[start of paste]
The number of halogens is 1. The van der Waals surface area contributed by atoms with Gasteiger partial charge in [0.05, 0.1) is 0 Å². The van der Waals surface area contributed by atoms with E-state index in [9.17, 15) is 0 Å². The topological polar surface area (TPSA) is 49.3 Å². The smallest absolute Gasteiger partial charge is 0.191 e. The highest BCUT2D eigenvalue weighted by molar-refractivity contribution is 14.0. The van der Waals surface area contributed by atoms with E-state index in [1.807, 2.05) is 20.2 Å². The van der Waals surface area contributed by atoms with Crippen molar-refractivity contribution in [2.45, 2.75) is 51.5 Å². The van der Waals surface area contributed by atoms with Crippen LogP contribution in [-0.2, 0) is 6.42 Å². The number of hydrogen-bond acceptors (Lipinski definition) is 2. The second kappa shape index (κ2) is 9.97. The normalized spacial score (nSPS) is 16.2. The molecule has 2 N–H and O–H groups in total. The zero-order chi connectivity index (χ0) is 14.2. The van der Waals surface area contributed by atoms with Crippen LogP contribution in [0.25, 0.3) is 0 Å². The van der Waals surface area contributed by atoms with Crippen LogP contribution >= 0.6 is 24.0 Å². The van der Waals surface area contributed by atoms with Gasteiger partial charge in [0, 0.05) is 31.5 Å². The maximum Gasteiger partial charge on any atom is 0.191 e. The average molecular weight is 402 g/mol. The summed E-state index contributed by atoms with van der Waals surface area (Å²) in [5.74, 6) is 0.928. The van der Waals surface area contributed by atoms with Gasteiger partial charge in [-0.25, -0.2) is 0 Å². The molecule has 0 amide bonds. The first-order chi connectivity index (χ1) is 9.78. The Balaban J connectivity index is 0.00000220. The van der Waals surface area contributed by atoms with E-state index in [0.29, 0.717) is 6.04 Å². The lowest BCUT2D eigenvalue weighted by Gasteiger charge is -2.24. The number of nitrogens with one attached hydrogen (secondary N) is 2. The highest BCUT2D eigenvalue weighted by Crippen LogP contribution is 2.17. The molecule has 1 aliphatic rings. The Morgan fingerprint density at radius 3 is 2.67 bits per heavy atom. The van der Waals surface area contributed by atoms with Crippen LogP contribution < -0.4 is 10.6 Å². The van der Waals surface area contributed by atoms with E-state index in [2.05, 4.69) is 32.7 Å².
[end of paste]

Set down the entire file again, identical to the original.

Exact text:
The number of halogens is 1. The van der Waals surface area contributed by atoms with Gasteiger partial charge in [0.05, 0.1) is 0 Å². The van der Waals surface area contributed by atoms with E-state index in [9.17, 15) is 0 Å². The topological polar surface area (TPSA) is 49.3 Å². The smallest absolute Gasteiger partial charge is 0.191 e. The highest BCUT2D eigenvalue weighted by molar-refractivity contribution is 14.0. The van der Waals surface area contributed by atoms with E-state index in [1.807, 2.05) is 20.2 Å². The van der Waals surface area contributed by atoms with Crippen molar-refractivity contribution in [2.45, 2.75) is 51.5 Å². The van der Waals surface area contributed by atoms with Crippen LogP contribution in [-0.2, 0) is 6.42 Å². The number of hydrogen-bond acceptors (Lipinski definition) is 2. The second kappa shape index (κ2) is 9.97. The normalized spacial score (nSPS) is 16.2. The molecule has 2 N–H and O–H groups in total. The zero-order chi connectivity index (χ0) is 14.2. The van der Waals surface area contributed by atoms with Crippen LogP contribution in [0.25, 0.3) is 0 Å². The van der Waals surface area contributed by atoms with Crippen LogP contribution >= 0.6 is 24.0 Å². The van der Waals surface area contributed by atoms with Gasteiger partial charge in [0, 0.05) is 31.5 Å². The maximum Gasteiger partial charge on any atom is 0.191 e. The average molecular weight is 402 g/mol. The summed E-state index contributed by atoms with van der Waals surface area (Å²) in [5.74, 6) is 0.928. The van der Waals surface area contributed by atoms with Gasteiger partial charge in [-0.25, -0.2) is 0 Å². The molecule has 0 amide bonds. The first-order chi connectivity index (χ1) is 9.78. The Balaban J connectivity index is 0.00000220. The van der Waals surface area contributed by atoms with E-state index in [0.29, 0.717) is 6.04 Å². The lowest BCUT2D eigenvalue weighted by Gasteiger charge is -2.24. The number of nitrogens with one attached hydrogen (secondary N) is 2. The highest BCUT2D eigenvalue weighted by Crippen LogP contribution is 2.17. The molecule has 1 aliphatic rings. The Morgan fingerprint density at radius 3 is 2.67 bits per heavy atom. The van der Waals surface area contributed by atoms with Crippen LogP contribution < -0.4 is 10.6 Å². The van der Waals surface area contributed by atoms with E-state index in [2.05, 4.69) is 32.7 Å².